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How do you set up a Mac Mini


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I am new to computer music and would like to set up a Mac Mini as a music server. I tried to search this site for the info and I couldn't find an easy explanation or it was over my head. At this point I don't even use ITunes. I want something simple but with a high quality sound. I do have a very good CDP, TT, amps, preamp and speakers. I would run an upgraded USB cord from the Mac Mini to my Esoteric K-3 DAC input and am fine from that point. Would like audiophile software on the Mac Mini. Is JRiver for Mac the most foolproof software to use or is another product easier and more bug free. I do want to get the best sound that I can. If I load the audio software, will it change all the settings in the Mac Mini automatically or do I have to go in the menus to optimize the settings for the best sound quality. Does anyone know what these settings should be? Can I control the Mac Mini from a Mac Air instead of a IPhone or IPad?

 

Sorry if these questions have already been answered here, If so please point me to the correct post. Thanks for your help.

Paul

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Welcome to CA. Lots of information on setting up a Mac Mini as a music server.

 

Here are a few of the more common tweaks and programs. I won't comment on how effective any of these are because there is almost always discussions here on CA about how good or bad, etc. each tweak (program) is so please research each item and decide for yourself.

 

Music players: Audirava Plus (A+), Pure Music, Amarra, JRiver. I use A+ in the non-integrated mode (not connected to iTunes) where you drag music files or folder into the A+ window. There is an updated version of A+ in the works that operate more like iTunes with regards to the user interface.

 

RAM: you didn't indicate how much RAM your Mini has but usually 8Gb or more is recommended.

 

Solid State Drives (SSD): replace internal HDD with a SSD. I have 60Gb SSD that only contains OSX and applications, not music files.

 

External HDD: store music on an external HDD to avoid having an internal spinning HDD. All of my music files are on an external HDD connected by Firewire. If you are using a USB DAC, then the external HDD should be a different interface (e.g Firewire). There is large thread by Superdad on the different connections (USB, Firewire, Ethernet, SATA).

 

Boot using SD Card (vs internal SSD or HDD): again huge thread by Superdad on this approach.

 

Optimization script (http://www.computeraudiodesign.com/osx-audio-optimization/): designed to turn off, etc. all (most) of the unnecessary items in OSX for playing music. There are actually two scripts - one to optimize the OSX and one to reset the optimization setting to a "normal usage" state. Suggest using caution before running optimization script. Be sure to back-up system first.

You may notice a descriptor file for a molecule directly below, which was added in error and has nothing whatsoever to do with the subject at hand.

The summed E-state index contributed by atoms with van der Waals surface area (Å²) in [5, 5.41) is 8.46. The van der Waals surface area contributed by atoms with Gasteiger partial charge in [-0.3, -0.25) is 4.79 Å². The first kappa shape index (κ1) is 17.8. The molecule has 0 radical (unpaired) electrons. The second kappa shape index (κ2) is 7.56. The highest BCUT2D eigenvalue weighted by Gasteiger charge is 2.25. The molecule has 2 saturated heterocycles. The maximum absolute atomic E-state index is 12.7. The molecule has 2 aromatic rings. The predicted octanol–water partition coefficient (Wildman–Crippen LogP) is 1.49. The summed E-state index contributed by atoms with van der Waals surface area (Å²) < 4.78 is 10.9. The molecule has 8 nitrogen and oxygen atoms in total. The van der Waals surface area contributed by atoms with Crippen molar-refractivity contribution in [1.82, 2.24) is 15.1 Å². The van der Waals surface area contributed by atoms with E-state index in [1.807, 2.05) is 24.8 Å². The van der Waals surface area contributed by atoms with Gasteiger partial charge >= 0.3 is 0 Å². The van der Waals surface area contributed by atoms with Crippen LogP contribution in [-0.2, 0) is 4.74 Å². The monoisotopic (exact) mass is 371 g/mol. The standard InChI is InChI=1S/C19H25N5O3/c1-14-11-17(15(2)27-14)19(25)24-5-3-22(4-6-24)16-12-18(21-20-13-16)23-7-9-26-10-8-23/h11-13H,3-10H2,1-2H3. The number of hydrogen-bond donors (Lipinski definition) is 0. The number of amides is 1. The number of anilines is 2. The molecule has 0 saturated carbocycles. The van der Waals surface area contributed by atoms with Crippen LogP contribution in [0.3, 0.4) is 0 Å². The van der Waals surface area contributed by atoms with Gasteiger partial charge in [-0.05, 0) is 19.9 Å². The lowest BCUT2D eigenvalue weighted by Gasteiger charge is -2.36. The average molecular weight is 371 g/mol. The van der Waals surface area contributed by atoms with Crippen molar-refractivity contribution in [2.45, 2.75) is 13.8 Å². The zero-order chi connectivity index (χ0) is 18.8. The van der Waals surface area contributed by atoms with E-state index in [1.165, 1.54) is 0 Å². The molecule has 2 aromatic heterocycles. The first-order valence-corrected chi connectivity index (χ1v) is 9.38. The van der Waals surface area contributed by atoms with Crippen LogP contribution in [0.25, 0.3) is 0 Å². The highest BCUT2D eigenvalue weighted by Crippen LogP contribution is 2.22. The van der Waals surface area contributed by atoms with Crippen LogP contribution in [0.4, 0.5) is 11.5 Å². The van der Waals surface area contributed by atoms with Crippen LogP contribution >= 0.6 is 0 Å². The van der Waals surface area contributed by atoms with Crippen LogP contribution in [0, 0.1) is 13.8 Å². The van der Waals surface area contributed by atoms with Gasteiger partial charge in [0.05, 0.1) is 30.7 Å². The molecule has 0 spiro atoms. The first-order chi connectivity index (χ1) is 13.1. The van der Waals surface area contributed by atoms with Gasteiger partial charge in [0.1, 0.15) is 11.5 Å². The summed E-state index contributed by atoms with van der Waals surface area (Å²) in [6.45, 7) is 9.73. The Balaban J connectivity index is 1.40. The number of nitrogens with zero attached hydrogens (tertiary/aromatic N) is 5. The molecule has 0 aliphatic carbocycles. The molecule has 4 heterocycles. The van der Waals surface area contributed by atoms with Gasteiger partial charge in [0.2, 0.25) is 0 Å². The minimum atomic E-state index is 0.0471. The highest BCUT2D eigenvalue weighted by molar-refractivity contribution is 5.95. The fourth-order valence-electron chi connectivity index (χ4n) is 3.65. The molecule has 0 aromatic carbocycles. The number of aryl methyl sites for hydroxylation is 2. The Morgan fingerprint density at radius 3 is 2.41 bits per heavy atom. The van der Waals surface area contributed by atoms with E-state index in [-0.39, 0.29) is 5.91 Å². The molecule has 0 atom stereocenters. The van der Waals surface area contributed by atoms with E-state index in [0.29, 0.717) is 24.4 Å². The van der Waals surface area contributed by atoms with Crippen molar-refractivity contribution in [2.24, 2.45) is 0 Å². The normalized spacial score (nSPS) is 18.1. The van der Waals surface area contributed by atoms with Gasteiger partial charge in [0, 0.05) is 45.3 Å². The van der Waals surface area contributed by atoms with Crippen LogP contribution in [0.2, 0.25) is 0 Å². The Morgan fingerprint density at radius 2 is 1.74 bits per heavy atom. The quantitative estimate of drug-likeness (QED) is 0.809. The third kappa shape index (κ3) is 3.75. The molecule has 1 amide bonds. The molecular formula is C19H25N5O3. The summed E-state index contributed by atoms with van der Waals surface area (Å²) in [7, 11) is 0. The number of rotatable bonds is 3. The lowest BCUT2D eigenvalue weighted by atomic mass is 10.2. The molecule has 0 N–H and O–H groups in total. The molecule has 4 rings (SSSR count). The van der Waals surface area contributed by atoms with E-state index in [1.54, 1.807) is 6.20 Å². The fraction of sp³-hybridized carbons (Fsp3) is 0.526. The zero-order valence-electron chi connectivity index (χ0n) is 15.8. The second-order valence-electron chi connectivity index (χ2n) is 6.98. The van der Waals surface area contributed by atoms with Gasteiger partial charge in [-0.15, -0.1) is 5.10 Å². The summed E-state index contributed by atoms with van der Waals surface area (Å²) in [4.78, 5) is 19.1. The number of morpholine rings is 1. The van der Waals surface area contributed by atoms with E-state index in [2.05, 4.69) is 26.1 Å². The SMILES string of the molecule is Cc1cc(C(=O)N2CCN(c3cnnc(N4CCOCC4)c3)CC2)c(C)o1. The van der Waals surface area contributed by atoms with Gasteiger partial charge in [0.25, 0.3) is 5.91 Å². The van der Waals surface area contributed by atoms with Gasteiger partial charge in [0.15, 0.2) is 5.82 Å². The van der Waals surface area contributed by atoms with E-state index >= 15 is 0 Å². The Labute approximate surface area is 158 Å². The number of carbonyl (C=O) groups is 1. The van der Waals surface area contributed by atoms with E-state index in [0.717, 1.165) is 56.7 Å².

RAM Disks: create one RAM disk for music player and another for music files. There is a script floating around CA to automate the creation of the RAM disks. I only use a RAM disk for A+ but not the music files because of the time required to copy files to the RAM disk then move the music files to A+. Huge thread on this by Superdad.

 

Linear Power Supplies: several vendors (Core Audio, Mojo, Uptone) offer services and products to replace the Mini power supply (source of noise) with a linear unit. These are usually pricey options.

 

CAPS version Mini: there is large thread about building a Mac version of CAPS. Really hard core stuff.

 

Good luck.

 

If you have not considered how to back-up your music library, then I would strongly consider you doing so because HDD (SSD) fail.

Eric


Ubuntu Linux box (i7-12700K, 12 cores, 32GB RAM, Intel X520-DA1 NIC, HQP Desktop) > fiber > MikroTik CRS305-1G-4S+ > fiber > fitlet2 (HQP Embedded OS - NAA) > T+A DAC8 DSD > Rogue Audio DragoN > Klipsch La Scala — digital volume control with HQP, DSP with HQP convolution 

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Another much more basic approach:

 

1. Connect power cord.

2. Press power button on back

3. Set up account

4. Set Audio MIDI Setup to the sampling frequency of your highest resolution music (or as compatable with your DAC).

5. Connect generic USB or optical cable and select the corresponding audio device by option-clicking the speaker icon in the menu bar.

6. Play some music, and worry about the tweaks only after you get used to what the baseline has to offer. I suggest starting with iTunes, and then maybe a simple add-on like BitPerfect. When you know what the baseline sounds like, you can better evaluate whether Audirvana or Jriver or some other options might be worth the purchase price.

 

 

To control from a macbook air:

 

1. On the mini, turn on Screen Sharing in the Sharing preferences.

2. From the Macbook Air, find the mini in the Finder under "Shared" in the left sidebar, and connect via Screen Sharing. You can optionally full-screen it.

 

I'm currently using another option described in the link in my sig line.

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Another much more basic approach:

 

1. Connect power cord.

2. Press power button on back

3. Set up account

4. Set Audio MIDI Setup to the sampling frequency of your highest resolution music (or as compatable with your DAC).

5. Connect generic USB or optical cable and select the corresponding audio device by option-clicking the speaker icon in the menu bar.

6. Play some music, and worry about the tweaks only after you get used to what the baseline has to offer. I suggest starting with iTunes, and then maybe a simple add-on like BitPerfect. When you know what the baseline sounds like, you can better evaluate whether Audirvana or Jriver or some other options might be worth the purchase price.

 

 

To control from a macbook air:

 

1. On the mini, turn on Screen Sharing in the Sharing preferences.

2. From the Macbook Air, find the mini in the Finder under "Shared" in the left sidebar, and connect via Screen Sharing. You can optionally full-screen it.